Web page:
Three winter melts has left us with minimal snow pack and it will not take long (after the temperatures rise) for the course to be completely exposed. I expect us to have an early opener this year.
From what I can see Turf conditions are outstanding! Every fall fungicide application has seemed to work very well.
Several different products and combinations were used on the fairways and we are excited to see the complete results soon.
The spray lines are very evident right after spring melt.
Treated on left ---- untreated on right
14 green Heritage has never been drier in the spring. The combination of the drains that we installed several years ago on the approach and an aggressive 3/4" core aeriation (back filling the holes with sand) has made a huge improvements.
A look down 9 fairway Heritage shows excellent turf quality on the treated fairway and poor quality on the untreated rough. I can not stress enough the importance of these fall spray applications. The turf has a huge advantage in the spring when it comes out of winter disease free. Overall Course quality increases dramatically as the turf is fuller thicker and has less weed encroachment.
7 green on the Heritage is usually one of our last areas to melt off in the spring. It will not take as long this year with the limited snow pack.
Another Classic picture on number 2 Greywalls. The ring around the green shows Fungal control that was near 100%
Individual rings of snowmold are hard to even find in the spring on untreated turf because all of the plants seem to be infected with the disease.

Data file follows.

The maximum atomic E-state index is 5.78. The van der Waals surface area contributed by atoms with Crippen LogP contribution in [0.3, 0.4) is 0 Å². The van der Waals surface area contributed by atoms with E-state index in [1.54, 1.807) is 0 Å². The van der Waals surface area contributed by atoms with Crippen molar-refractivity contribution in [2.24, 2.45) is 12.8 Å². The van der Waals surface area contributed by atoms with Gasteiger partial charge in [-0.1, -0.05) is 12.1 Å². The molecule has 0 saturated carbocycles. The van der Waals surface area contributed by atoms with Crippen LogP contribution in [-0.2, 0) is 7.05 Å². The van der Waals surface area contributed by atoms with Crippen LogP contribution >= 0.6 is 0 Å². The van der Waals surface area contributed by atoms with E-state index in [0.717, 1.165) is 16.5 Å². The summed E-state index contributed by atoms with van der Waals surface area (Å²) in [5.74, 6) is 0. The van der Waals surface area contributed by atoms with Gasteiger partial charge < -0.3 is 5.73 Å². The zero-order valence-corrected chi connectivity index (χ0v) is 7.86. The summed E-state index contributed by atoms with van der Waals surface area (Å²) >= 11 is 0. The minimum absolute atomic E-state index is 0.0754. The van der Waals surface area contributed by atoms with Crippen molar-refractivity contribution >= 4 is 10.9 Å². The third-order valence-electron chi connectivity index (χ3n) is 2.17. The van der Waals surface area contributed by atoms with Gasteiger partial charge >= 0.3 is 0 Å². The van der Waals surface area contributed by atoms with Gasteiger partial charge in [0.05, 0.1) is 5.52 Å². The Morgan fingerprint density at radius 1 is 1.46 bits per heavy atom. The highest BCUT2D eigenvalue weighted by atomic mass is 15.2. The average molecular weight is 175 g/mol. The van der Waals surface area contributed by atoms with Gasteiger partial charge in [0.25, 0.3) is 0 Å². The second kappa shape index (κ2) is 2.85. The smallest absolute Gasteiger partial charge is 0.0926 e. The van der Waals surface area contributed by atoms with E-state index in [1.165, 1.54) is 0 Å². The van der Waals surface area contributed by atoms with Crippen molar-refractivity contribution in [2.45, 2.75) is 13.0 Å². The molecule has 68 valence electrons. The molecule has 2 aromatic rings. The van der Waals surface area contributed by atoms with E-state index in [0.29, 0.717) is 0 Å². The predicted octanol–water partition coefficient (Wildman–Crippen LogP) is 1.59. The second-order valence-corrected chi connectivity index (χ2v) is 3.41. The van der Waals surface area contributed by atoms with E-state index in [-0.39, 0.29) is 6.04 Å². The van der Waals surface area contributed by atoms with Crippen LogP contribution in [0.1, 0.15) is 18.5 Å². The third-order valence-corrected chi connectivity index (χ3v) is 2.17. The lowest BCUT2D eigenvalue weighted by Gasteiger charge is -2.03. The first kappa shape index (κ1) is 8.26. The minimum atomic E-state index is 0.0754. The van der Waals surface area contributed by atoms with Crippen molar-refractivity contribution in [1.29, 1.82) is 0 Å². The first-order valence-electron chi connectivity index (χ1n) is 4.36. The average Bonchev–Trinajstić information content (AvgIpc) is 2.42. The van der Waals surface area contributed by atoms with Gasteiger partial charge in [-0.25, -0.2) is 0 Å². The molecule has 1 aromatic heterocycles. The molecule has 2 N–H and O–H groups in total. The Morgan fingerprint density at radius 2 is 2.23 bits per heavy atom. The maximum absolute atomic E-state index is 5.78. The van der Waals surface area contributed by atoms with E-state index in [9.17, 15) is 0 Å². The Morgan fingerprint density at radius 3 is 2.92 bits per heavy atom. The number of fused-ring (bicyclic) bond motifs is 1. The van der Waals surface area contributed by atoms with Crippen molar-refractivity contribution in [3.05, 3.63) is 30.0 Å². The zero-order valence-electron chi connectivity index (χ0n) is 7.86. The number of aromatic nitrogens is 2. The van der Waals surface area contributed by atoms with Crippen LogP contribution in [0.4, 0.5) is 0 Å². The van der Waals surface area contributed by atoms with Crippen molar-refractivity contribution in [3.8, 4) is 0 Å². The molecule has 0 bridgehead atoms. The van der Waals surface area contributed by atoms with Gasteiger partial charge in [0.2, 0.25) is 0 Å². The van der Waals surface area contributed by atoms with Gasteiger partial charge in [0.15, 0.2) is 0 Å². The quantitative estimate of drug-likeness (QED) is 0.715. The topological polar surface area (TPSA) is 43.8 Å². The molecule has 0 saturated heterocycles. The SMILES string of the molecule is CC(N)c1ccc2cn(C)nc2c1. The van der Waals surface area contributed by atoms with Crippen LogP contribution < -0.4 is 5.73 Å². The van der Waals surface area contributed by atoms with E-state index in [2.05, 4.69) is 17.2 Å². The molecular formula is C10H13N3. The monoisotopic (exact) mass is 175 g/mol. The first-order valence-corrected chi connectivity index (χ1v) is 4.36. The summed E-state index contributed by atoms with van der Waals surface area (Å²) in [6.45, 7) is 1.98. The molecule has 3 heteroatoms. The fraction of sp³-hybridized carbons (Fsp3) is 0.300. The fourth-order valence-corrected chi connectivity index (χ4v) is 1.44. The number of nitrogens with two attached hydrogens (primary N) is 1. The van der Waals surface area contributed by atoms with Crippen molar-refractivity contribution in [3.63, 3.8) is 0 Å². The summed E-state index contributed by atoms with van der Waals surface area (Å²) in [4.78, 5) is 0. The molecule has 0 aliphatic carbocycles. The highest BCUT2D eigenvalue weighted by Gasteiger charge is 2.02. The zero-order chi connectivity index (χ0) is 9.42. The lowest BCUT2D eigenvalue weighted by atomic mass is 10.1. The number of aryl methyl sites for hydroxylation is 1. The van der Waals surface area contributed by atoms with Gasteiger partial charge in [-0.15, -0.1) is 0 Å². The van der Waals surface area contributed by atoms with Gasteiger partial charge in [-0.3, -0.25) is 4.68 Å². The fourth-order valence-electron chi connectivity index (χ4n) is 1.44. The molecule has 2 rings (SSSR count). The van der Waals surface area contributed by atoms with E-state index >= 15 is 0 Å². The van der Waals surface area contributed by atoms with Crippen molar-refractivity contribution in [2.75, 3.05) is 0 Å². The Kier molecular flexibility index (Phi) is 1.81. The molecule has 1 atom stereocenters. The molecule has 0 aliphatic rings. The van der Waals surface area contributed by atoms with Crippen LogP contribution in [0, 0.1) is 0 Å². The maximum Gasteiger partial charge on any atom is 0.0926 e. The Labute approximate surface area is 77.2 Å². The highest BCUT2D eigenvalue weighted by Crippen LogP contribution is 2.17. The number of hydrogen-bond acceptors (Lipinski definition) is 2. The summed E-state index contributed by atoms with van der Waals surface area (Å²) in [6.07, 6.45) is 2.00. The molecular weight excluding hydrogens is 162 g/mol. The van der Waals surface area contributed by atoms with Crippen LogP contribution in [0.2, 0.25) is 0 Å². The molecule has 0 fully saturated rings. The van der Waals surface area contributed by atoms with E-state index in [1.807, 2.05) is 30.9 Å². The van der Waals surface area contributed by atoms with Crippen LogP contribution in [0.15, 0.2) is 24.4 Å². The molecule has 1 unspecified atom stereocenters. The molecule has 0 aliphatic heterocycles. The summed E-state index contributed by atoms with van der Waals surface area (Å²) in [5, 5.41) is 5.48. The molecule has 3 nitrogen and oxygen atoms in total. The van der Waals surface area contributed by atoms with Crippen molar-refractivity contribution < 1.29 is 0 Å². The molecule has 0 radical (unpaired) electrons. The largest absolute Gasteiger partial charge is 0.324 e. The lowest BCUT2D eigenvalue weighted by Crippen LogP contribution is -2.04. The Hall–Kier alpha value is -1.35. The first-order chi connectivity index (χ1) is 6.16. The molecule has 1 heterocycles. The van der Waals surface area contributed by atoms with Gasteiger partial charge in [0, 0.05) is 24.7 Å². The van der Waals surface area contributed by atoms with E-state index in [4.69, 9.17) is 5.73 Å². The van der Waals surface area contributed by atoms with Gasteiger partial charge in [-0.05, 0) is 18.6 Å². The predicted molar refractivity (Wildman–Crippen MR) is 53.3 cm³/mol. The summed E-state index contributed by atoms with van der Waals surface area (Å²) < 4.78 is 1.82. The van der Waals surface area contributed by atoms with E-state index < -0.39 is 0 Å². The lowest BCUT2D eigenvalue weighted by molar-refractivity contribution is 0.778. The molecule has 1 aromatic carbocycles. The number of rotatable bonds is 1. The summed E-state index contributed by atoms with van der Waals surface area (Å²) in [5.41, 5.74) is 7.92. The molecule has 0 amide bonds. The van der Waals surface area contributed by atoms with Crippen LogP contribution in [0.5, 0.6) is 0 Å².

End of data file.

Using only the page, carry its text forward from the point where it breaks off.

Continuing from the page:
Putting green quality is also excellent from what we can see so far. We will know more after all of the surfaces are exposed.
Pictured above is a great example of poa annua suppression on the Greywalls greens. We use a plant growth regulator call trimmit on the Greywalls greens: with the active ingredient paclobutrazol. This PGR suppresses the poa plant more than the our desired bentgrass plants thus giving a competitive advantage to the bentgrass.
Solid tine holes still visible from the fall. Before our last mowing of the season we solid tine the greens to leave open channel that aid in water movement. We do not want standing water on our putting surfaces that could freeze and create issues.
The turf on 15 green Heritage is definitely survived the winter better than this deer.
Close up view of the turf on 11 green Heritage. Nothing but pure health coming out of winter.
I am very proud of our turf management programs here at MGC; we continue to evolve and get better.